Football managers, as at no point in the game’s history, are now celebrities that transcend the sport, such as Sir Alex Ferguson, José Mourinho and ‘Pep’ Guardiola. There were managers in English football before this who were famous – think of Sir Matt Busby, Bill Shankly, Brian Clough – but not at the level of global fame of today’s managers. Today, football managers have cult-like status. We think these great names, these great characters, make the difference between success and failure. In the past, when clubs were fairly equal in financial resources, they may have done. But now it’s largely a myth. Most football managers make no difference at all.
The simple fact is that in modern football it’s all about the money. The richer the club, the more it has to spend on buying the best players and paying the top wages to attract these players. Statistically, the more a club spends on wages, the more successful it will be. The correlation between wages and league position in the Premier League and the Championship is as high as 87 per cent in one study, 92 per cent in another, leading to a conclusion that it’s around 90 per cent. It’s as simple as that. That leaves the manager’s role as able to explain only up to a 10 per cent difference – better or worse – to this. Of course, there will be variations from season to season, there is no guarantee each season that wages will dictate league position. Sir Alex Ferguson at Manchester United and Pep Guardiola at Manchester City have had relatively bad seasons. This is down to luck, good or bad, with the likes of injuries and refereeing decisions. But over a few seasons, the higher the wages, the greater the success will be, as long as the manager is basically competent.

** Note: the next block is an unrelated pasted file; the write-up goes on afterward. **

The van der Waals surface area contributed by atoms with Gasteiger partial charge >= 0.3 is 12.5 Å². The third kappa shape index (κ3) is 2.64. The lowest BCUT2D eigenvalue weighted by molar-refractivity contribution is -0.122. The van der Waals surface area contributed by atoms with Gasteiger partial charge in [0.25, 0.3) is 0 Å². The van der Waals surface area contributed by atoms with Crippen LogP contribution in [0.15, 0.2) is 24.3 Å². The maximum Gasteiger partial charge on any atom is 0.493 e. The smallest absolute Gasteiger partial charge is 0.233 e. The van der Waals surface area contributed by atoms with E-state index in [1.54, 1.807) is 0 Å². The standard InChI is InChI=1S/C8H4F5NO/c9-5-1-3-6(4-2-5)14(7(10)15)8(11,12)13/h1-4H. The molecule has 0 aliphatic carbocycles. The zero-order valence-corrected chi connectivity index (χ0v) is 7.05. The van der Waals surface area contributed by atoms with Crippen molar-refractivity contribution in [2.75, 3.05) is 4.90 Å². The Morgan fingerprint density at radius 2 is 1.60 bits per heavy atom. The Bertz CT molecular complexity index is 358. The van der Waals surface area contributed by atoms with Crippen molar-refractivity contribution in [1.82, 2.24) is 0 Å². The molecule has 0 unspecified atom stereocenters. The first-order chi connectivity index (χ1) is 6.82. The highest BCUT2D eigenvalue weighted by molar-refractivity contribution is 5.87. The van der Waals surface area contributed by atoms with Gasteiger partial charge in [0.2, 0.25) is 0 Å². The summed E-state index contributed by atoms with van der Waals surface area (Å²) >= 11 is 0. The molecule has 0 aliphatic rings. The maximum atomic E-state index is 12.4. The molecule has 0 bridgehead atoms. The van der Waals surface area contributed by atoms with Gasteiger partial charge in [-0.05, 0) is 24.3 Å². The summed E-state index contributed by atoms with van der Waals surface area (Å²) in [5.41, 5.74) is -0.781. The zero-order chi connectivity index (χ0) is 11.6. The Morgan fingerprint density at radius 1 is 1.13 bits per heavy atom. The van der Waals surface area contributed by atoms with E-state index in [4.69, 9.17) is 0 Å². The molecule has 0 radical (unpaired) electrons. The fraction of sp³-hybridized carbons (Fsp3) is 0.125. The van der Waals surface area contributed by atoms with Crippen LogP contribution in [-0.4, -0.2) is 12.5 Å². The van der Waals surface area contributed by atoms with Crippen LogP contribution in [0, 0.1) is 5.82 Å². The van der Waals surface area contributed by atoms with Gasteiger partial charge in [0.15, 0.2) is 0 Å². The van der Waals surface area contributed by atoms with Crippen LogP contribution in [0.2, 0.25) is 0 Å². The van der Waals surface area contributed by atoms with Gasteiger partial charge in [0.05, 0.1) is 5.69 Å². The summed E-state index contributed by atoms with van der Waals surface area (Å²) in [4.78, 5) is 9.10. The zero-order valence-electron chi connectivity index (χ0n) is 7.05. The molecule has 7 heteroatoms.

While the ability to pay higher wages will always have been a factor, it was much less so in the past, which means the manager previously had more impact. There was a maximum wage for footballers in England until 1961, and though some clubs got around this with ‘extra’ payments to players, broadly this meant there was a level playing field among the top 30 or so clubs in England. Managers then could make a real difference. Even after the maximum wage was abolished, the top 20 or so clubs could still compete fairly equally for the top players from the 1960s to the 1980s, which meant the manager still made a significant difference. This is the era of the likes of Bill Shankly at Liverpool, Don Revie at Leeds and Brian Clough at Derby County and Nottingham Forest. But since the English Premier League began in 1992, the gulf between the top six clubs and the others in terms of their financial resources has grown exponentially, and so even the best manager at a poorer club struggles to succeed. Ranieri at Leicester City was a one-season exception.
So where does this leave the cult of the manager? Yes, some are better than others. But the best managers, who also tend to be at the best clubs as these can pay the highest manager’s wages too, can only add a few percentage points in the modern game. Sir Alex Ferguson would not have succeeded at Manchester United if it did not have the money to pay such high wages to players. Let’s remember, he was nearly sacked after his first few seasons with the club. His success there is in large part down to his ability to attract the best players by being able to pay top wages, something that was challenged towards the end of his time at United, by Chelsea and then Manchester City.
So it’s largely about the money. Most managers, assuming basic competence, do not now make much, if any, difference. A few, like Sir Alex Ferguson, do add something special, but there are very few of his calibre, to make a real difference.
For my full argument that most football managers make no difference at all, please see my new book, What You Think You Know About Football is Wrong: The Global Game’s Greatest Myths and Untruths, Bloomsbury Publishing, London, UK.